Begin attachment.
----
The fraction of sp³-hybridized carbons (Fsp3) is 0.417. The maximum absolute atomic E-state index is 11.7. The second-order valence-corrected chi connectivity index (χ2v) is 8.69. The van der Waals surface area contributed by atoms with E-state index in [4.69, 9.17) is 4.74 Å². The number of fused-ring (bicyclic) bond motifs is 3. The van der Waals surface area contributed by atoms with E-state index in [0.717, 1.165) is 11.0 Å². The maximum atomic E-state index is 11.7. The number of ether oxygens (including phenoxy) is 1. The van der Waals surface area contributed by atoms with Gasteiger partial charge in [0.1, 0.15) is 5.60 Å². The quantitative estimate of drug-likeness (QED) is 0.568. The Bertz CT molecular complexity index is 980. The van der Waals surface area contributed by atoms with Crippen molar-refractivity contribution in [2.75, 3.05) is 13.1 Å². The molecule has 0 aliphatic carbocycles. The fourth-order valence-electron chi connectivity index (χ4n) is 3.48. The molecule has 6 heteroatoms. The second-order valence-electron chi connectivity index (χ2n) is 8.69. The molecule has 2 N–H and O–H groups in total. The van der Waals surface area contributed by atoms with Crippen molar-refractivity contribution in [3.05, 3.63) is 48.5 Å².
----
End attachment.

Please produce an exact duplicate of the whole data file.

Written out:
The fraction of sp³-hybridized carbons (Fsp3) is 0.417. The maximum absolute atomic E-state index is 11.7. The second-order valence-corrected chi connectivity index (χ2v) is 8.69. The van der Waals surface area contributed by atoms with E-state index in [4.69, 9.17) is 4.74 Å². The number of fused-ring (bicyclic) bond motifs is 3. The van der Waals surface area contributed by atoms with E-state index in [0.717, 1.165) is 11.0 Å². The maximum atomic E-state index is 11.7. The number of ether oxygens (including phenoxy) is 1. The van der Waals surface area contributed by atoms with Gasteiger partial charge in [0.1, 0.15) is 5.60 Å². The quantitative estimate of drug-likeness (QED) is 0.568. The Bertz CT molecular complexity index is 980. The van der Waals surface area contributed by atoms with Crippen molar-refractivity contribution in [2.75, 3.05) is 13.1 Å². The molecule has 0 aliphatic carbocycles. The fourth-order valence-electron chi connectivity index (χ4n) is 3.48. The molecule has 6 heteroatoms. The second-order valence-electron chi connectivity index (χ2n) is 8.69. The molecule has 2 N–H and O–H groups in total. The van der Waals surface area contributed by atoms with Crippen molar-refractivity contribution in [3.05, 3.63) is 48.5 Å².